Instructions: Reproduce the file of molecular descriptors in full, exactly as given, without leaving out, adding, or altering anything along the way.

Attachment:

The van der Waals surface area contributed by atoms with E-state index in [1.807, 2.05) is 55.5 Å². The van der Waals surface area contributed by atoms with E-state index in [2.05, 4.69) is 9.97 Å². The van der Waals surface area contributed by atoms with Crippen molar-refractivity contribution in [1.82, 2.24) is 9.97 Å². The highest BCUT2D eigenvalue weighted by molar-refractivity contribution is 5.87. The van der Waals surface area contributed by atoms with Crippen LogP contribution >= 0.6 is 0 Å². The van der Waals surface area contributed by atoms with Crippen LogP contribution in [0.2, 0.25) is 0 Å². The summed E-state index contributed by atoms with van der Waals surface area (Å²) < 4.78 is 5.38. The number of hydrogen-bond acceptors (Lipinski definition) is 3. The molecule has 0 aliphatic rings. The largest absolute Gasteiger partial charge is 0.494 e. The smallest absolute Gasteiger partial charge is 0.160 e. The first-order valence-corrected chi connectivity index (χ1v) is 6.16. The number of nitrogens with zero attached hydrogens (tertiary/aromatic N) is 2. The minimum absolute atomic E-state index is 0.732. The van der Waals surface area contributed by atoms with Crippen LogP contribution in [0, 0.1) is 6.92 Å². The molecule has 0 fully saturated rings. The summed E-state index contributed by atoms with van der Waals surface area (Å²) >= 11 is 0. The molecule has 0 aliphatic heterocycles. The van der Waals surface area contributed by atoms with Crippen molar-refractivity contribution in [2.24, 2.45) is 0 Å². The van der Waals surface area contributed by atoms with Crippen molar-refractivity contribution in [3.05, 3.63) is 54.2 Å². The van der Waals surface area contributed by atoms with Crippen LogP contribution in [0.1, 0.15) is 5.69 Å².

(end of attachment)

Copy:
The van der Waals surface area contributed by atoms with E-state index in [1.807, 2.05) is 55.5 Å². The van der Waals surface area contributed by atoms with E-state index in [2.05, 4.69) is 9.97 Å². The van der Waals surface area contributed by atoms with Crippen molar-refractivity contribution in [1.82, 2.24) is 9.97 Å². The highest BCUT2D eigenvalue weighted by molar-refractivity contribution is 5.87. The van der Waals surface area contributed by atoms with Crippen LogP contribution >= 0.6 is 0 Å². The van der Waals surface area contributed by atoms with Crippen LogP contribution in [0.2, 0.25) is 0 Å². The summed E-state index contributed by atoms with van der Waals surface area (Å²) < 4.78 is 5.38. The number of hydrogen-bond acceptors (Lipinski definition) is 3. The molecule has 0 aliphatic rings. The largest absolute Gasteiger partial charge is 0.494 e. The smallest absolute Gasteiger partial charge is 0.160 e. The first-order valence-corrected chi connectivity index (χ1v) is 6.16. The number of nitrogens with zero attached hydrogens (tertiary/aromatic N) is 2. The minimum absolute atomic E-state index is 0.732. The van der Waals surface area contributed by atoms with Crippen LogP contribution in [0, 0.1) is 6.92 Å². The molecule has 0 fully saturated rings. The summed E-state index contributed by atoms with van der Waals surface area (Å²) >= 11 is 0. The molecule has 0 aliphatic heterocycles. The van der Waals surface area contributed by atoms with Crippen molar-refractivity contribution in [2.24, 2.45) is 0 Å². The van der Waals surface area contributed by atoms with Crippen molar-refractivity contribution in [3.05, 3.63) is 54.2 Å². The van der Waals surface area contributed by atoms with Crippen LogP contribution in [0.1, 0.15) is 5.69 Å².